20 years after ending its LGBT+ ban, the MoD must address lasting impact of discrimination

Posted by Emma Norton on 10 January 2020

This weekend is the 20th anniversary of the lifting of the ban on LGBT+ people serving in the UK’s Armed Forces.

Like the rest of society, our Armed Forces have come a very long way in the last two decades. Today, the Ministry of Defence (MoD) and the forces themselves can be proud of how far they have come, winning an award for 'Most Improved Employer' in the Stonewall Workplace Equality Index and consistently recognised by Stonewall as top employers for lesbian, gay and bisexual staff. This week, the MoD has arranged for a number of celebrations to be held to mark the occasion and in many ways they are well deserved.

But it is also true to say that the Armed Forces, the MoD and their champions in Parliament back in the day were prone to some of the nastiest, laziest and most harmful kinds of homophobia. This had devastating effects. They were also very slow to address this discrimination and had to be dragged, kicking and screaming through the courts, before they would lift the ban.

A quick read through the Hansard debates for the day the announcement was made (including from some still-very-influential politicians) reveals just how toxic these views were. And they had real consequences. People were hounded out because they feared their sexuality would be revealed. Or they were thrown out for consensual sexual activity, ‘service offences’ or offences that are no longer crimes today. Their lives were changed or destroyed by their private lives being revealed to their colleagues, friends and families. Anecdotally, we have received many accounts from former service people who describe knowing of colleagues or friends that actually took their own lives rather than face the humiliation being heaped upon them.

And, until very recently, the MoD never properly said sorry. When the ban was lifted, the Minister at the time was asked to apologise and did not. Some time later, a spokesperson added, ‘Of course we're sorry for anyone who's suffered personal trauma. We can't change the past and what's happened has happened’. It was only upon being asked, by Joe Ousalice, for a formal, public apology, that the Secretary of State finally said, ‘We accept our policy in respect of serving homosexuals in the military was wrong, discriminatory and unjust to the individuals involved.’ It took 20 years and an ill elderly veteran to take the MoD to court before this apology was given.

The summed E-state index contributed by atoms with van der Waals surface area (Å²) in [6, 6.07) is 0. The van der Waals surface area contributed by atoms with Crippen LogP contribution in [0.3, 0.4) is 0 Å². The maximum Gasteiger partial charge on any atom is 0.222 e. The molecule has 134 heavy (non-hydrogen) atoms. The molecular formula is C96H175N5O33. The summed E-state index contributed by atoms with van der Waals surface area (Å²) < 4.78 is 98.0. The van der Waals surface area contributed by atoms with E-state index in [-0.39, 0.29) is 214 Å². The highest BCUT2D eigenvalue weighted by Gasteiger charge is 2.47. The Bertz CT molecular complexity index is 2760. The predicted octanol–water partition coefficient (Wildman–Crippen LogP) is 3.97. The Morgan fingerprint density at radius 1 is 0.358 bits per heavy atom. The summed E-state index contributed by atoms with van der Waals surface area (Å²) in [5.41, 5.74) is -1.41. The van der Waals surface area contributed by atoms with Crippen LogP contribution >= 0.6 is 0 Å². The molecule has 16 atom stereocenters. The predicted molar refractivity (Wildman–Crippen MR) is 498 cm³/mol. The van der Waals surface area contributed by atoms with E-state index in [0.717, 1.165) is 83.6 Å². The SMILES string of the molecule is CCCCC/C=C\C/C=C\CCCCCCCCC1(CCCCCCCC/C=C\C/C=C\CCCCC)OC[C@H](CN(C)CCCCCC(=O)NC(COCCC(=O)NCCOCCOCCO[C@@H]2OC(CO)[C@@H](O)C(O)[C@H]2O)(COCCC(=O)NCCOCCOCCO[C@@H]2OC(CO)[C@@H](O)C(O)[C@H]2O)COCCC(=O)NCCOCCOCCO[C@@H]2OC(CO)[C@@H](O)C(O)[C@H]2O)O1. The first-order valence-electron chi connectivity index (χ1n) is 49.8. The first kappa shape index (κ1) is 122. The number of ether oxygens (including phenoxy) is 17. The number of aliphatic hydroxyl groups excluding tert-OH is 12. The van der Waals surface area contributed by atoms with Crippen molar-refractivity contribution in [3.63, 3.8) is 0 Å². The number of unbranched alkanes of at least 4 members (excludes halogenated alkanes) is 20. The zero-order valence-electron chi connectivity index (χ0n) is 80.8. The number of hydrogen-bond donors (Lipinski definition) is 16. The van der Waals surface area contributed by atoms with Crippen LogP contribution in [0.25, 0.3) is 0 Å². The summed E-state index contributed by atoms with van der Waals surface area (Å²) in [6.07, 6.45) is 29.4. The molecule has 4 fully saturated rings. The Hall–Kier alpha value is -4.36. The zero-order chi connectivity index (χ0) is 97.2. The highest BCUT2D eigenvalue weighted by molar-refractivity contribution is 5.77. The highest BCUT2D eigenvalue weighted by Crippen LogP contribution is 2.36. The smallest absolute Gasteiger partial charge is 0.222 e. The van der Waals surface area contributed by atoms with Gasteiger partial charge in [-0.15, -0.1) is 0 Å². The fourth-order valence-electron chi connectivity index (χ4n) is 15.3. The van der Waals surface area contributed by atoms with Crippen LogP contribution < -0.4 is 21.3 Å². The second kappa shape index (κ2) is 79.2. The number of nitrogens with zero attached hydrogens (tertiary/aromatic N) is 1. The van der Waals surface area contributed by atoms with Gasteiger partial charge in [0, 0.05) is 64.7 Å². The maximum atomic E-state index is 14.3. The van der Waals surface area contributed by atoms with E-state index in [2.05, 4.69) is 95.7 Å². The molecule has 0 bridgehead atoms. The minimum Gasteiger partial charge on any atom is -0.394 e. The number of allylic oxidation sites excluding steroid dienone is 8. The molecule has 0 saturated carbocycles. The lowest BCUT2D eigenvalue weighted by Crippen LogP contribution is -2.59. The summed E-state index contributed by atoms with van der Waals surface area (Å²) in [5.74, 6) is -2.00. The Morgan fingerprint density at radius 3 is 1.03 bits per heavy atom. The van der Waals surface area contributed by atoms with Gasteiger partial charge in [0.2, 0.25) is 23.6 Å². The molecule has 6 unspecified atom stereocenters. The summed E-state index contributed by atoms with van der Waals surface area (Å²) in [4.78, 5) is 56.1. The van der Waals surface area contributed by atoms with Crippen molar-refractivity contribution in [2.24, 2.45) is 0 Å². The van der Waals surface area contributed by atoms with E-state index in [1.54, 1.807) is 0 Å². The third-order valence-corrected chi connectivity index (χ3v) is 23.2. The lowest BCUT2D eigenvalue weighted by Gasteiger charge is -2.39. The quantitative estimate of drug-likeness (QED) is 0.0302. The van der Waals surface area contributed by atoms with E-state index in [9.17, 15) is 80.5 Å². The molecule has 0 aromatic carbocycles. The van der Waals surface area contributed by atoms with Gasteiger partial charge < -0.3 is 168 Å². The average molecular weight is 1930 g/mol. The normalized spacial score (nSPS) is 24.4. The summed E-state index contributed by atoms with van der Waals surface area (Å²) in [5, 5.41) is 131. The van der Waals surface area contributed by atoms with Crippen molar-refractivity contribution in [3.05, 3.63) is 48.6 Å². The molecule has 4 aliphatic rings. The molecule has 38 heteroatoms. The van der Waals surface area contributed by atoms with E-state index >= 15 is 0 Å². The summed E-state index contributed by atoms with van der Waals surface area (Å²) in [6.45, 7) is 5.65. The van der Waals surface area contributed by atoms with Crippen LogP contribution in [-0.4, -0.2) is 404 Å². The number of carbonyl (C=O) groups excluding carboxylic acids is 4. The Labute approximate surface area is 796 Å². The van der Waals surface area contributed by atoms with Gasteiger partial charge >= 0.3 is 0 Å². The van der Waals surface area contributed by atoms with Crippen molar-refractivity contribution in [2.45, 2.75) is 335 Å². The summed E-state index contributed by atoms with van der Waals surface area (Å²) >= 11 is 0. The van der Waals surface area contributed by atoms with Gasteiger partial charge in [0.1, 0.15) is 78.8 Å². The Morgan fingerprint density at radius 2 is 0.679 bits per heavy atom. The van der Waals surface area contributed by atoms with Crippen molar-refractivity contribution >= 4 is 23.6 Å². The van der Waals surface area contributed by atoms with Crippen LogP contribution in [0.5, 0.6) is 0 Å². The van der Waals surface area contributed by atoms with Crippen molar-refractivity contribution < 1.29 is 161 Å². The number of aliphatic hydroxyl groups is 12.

Joe Ousalice took the MoD to court because when the Royal Navy threw him out, in 1993, they stripped him of his Long Service and Good Conduct medal. He had served all over the world including in two major conflicts. That mattered nothing to the Captain that dealt with him at the time, who told Joe that there was no place in the Royal Navy for disgusting people like him. Joe lost everything that day and he had to take the MoD to court to get his medal back.

Thankfully, someone saw sense and they eventually settled – and the MoD is in the process of setting up a new policy whereby other affected people can apply to have their medals restored. But there is a whole generation of LGBT+ veterans who were affected by this horrible policy and continue to be affected by it. Thrown out with much smaller pensions than they would have accrued, or reduced in rank before they were thrown out and thereby suffering the financial penalties, they continue to be affected today by that discrimination.

The MoD made great fanfare recently by pledging to make the Human Rights Act inapplicable to crimes committed before 1998, promising to “protect” veterans even though they need human rights laws as much as anyone. The fact is that the litigants that got the ban lifted in the first place – and Joe Ousalice – could not have achieved any of their legal successes without the Human Rights Act and the European Convention on Human Rights.

If the MoD is serious about supporting its veterans, setting up a scheme whereby affected LGBT+ veterans can get financial compensation, as well as recognising the true value of the Human Rights Act, would be a better and more honest way to go about it.

Emma Norton

Emma Norton

Liberty
Head of Legal Casework